Circadian rhythm disruption tips the cell-cycle balance toward tumor growth
Disrupting normal circadian rhythms promotes tumor growth and suppresses the effects of a tumor-fighting drug, according to a new study publishing April 30 in the open-access journal PLOS Biology by Yool Lee, Amita Sehgal, and colleagues at the University of Pennsylvania. The results provide mechanistic support for "chronotherapy," the delivery of cancer drugs timed to the endogenous circadian rhythm.
Circadian rhythms regulate many aspects of physiology from the organismic to the subcellular levels. Disruption of circadian rhythms, whether through jet travel, shift work, or sleep disturbances, is a known risk factor for several types of cancer. In animal models, hormonally induced circadian disruption promotes tumor growth, but the underlying mechanism or mechanisms have not been clear.
To uncover potential mechanisms, the authors used the hormone dexamethasone to chronically advance daily rhythms in cultured cells. They found that treatment altered expression of multiple genes, especially those involved in regulating the cell cycle. Circadian rhythm disruption increased cell proliferation, an effect that could be traced to increased expression of a cell-cycle control protein called cyclin D1. Cyclin D1, in turn, activated cyclin D-dependent kinase 4/6 (CDK4/6), a protein that switched the cell from growing larger to synthesizing new DNA, a step that ultimately leads to cell division.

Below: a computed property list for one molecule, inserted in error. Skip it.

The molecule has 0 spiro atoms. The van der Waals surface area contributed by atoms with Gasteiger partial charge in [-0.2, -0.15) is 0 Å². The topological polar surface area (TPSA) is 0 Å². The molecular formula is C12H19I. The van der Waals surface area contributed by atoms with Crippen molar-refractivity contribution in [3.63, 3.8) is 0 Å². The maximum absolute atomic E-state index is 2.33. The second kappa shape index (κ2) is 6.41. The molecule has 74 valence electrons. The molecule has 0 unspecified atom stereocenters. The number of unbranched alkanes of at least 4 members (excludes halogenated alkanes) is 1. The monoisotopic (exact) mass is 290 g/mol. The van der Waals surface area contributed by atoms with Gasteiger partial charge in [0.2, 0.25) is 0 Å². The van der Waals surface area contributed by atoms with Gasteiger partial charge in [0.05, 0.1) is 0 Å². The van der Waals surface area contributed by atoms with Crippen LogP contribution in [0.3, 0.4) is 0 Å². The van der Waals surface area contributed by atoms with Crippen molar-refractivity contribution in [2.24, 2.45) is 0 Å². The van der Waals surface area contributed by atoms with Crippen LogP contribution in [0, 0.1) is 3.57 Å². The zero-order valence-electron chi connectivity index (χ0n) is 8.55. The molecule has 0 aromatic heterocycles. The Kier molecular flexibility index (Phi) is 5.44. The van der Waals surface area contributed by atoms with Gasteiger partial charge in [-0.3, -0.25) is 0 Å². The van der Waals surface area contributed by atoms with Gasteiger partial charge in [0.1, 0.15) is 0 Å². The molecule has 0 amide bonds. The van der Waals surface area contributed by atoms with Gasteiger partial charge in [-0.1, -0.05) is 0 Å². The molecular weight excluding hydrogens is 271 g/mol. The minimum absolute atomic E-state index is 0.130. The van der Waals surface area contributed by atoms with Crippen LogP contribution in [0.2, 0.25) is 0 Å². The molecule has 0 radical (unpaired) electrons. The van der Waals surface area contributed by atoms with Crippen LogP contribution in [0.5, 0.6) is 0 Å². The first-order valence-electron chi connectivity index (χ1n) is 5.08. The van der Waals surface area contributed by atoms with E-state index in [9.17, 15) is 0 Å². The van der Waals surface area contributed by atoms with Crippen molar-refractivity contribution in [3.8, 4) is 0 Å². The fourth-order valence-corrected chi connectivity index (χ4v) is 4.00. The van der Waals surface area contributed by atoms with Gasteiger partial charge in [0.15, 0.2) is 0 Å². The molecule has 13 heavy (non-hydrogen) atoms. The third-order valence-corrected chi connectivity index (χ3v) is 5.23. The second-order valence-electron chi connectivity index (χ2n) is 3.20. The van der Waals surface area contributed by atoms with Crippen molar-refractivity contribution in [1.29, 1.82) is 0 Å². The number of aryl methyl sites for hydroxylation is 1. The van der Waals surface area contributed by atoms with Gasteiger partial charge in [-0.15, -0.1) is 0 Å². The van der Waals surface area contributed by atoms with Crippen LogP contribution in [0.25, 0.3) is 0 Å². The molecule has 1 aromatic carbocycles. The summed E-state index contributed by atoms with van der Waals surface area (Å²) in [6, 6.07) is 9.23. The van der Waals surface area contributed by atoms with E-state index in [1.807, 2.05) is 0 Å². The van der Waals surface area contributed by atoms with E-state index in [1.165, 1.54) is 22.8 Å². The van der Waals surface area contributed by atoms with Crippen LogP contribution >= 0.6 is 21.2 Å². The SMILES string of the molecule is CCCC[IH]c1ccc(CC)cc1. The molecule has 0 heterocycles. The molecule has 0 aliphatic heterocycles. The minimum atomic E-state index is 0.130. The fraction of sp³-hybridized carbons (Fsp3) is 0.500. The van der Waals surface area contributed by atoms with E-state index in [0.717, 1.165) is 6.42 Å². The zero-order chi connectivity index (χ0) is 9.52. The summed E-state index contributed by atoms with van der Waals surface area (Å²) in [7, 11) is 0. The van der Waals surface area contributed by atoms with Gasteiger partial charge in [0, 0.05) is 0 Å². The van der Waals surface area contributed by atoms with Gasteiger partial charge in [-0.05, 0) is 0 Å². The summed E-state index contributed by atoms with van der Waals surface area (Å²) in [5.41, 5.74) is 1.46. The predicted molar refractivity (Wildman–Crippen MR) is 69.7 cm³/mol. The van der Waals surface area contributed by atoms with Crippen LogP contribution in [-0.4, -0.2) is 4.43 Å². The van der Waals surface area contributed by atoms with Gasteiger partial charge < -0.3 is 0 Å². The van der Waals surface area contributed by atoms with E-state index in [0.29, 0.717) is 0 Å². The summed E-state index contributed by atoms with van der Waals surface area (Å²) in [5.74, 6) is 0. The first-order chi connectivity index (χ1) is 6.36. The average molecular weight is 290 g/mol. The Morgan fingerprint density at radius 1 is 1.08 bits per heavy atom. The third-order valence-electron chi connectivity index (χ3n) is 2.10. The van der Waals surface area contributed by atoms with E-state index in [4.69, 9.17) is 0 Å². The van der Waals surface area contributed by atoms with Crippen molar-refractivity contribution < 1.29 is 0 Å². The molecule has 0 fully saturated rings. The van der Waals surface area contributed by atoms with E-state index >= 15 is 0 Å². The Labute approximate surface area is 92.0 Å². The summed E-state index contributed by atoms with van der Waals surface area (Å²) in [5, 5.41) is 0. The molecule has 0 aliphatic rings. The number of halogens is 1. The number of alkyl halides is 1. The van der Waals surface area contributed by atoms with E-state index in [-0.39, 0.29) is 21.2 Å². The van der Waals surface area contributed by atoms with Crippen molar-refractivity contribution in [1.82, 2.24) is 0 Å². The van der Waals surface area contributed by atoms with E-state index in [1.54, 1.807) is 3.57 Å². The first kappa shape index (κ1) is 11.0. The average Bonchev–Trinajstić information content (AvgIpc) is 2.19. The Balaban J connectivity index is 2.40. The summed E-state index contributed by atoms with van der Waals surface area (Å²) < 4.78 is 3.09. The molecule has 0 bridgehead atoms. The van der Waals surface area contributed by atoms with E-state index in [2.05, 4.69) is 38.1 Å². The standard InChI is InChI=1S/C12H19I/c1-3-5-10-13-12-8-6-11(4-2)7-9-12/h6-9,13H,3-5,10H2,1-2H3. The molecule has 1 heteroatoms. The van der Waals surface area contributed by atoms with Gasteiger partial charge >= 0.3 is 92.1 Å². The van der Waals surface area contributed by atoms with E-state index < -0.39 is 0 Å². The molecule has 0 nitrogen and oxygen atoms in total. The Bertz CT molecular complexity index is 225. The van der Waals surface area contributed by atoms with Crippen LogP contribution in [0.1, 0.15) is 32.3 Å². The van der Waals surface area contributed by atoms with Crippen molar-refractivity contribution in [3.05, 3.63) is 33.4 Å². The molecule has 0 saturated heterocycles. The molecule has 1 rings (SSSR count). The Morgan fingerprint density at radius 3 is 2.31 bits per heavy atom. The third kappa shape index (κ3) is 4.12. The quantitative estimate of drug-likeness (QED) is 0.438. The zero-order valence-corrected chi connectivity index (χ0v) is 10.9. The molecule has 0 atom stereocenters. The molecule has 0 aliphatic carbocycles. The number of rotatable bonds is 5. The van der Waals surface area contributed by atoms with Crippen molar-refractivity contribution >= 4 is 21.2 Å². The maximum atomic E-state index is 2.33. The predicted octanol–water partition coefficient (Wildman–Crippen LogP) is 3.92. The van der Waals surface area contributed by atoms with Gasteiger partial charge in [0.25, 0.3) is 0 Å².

Because tumor growth is linked so tightly to cell division, many cancer treatments seek to arrest progression through the cell cycle. The authors found that the tumor-fighting ability of one such drug, called PD-0332991, which inhibits CDK4/6 activity, varies with time-of-day such that treatment in the morning is more effective than treatment at night. Efficacy of PD-0332991 was reduced in both cells and mice when their circadian rhythms were disrupted.
"We suggest that chronic disruption of the normal circadian rhythm tips the balance between tumor-suppressive and tumor-progressive gene expression to favor tumor growth," Sehgal said. "Better understanding the molecular effects of jet lag, shift work, and other sources of chronic disruption may lead to strategies to minimize the increased cancer risk associated with these behaviors, and to better treatment strategies, including timing delivery of cancer therapy for maximum benefit."